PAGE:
Coherence ships with a JCA 1.0 compliant resource adaptor that can be used to manage transactions in a Java EE container. It is packaged in a resource adaptor archive (RAR) file that can be deployed to any Java EE container compatible with JCA 1.0. Once deployed, JTA can be used to execute the transaction:
Coherence can participate in an XA transaction as the last resource. This feature is supported by most transaction managers and is known by various names, such as "Last Resource Commit" or "Last Participant." In this scenario, the completion of a transaction would involve the following steps:
Refer to your transaction manager's documentation on XA last resource configuration for further details on this technique.
The InvocableMap superinterface of NamedCache allows for concurrent lock-free execution of processing code within a cache. This processing is performed by an EntryProcessor. In exchange for reduced flexibility compared to the more general purpose TransactionMap and ConcurrentMap explicit locking APIs, EntryProcessors provide the highest levels of efficiency without compromising data reliability.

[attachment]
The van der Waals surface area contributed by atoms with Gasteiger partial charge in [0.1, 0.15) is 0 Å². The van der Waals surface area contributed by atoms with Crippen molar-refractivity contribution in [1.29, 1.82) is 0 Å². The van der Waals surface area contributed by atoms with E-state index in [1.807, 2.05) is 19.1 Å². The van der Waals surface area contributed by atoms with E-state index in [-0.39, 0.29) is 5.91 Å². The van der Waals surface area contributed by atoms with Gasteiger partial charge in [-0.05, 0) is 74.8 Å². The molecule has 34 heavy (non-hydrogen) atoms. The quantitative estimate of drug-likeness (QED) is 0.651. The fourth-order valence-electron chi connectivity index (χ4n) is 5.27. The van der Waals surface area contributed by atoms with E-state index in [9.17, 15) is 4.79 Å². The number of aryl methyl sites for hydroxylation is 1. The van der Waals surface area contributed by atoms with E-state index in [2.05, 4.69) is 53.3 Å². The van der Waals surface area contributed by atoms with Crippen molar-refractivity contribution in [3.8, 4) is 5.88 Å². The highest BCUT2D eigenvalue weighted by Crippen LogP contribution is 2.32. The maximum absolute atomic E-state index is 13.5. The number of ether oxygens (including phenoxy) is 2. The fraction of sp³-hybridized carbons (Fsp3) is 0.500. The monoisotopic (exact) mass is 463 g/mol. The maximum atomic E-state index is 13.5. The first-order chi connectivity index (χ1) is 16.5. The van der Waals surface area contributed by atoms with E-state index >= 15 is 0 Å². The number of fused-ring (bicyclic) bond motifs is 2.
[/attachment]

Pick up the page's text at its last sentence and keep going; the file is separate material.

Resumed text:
Since EntryProcessors perform an implicit low level lock on the entries they are processing, the end user can place processing code in an EntryProcessor without having to worry about concurrency control. Note that this is not the same as the explicit lock(key) functionality provided by ConcurrentMap!
In a replicated cache or a partitioned cache running under Caching Edition, execution will happen locally on the initiating client. In partitioned caches running under Enterprise Edition or greater, the execution occurs on the node that is responsible for primary storage of the data.
InvocableMap provides three methods of starting EntryProcessors:
In partitioned caches running under Enterprise Edition or greater, EntryProcessors will be executed in parallel across the cluster (on the nodes that own the individual entries.) This provides a significant advantage over having a client lock all affected keys, pull all required data from the cache, process the data, place the data back in the cache, and unlock the keys. The processing occurs in parallel across multiple machines (as opposed to serially on one machine) and the network overhead of obtaining and releasing locks is eliminated.
Here is a sample of high level concurrency control. Code that will require network access is commented:
The following is an equivalent technique using an Entry Processor. Again, network access is commented: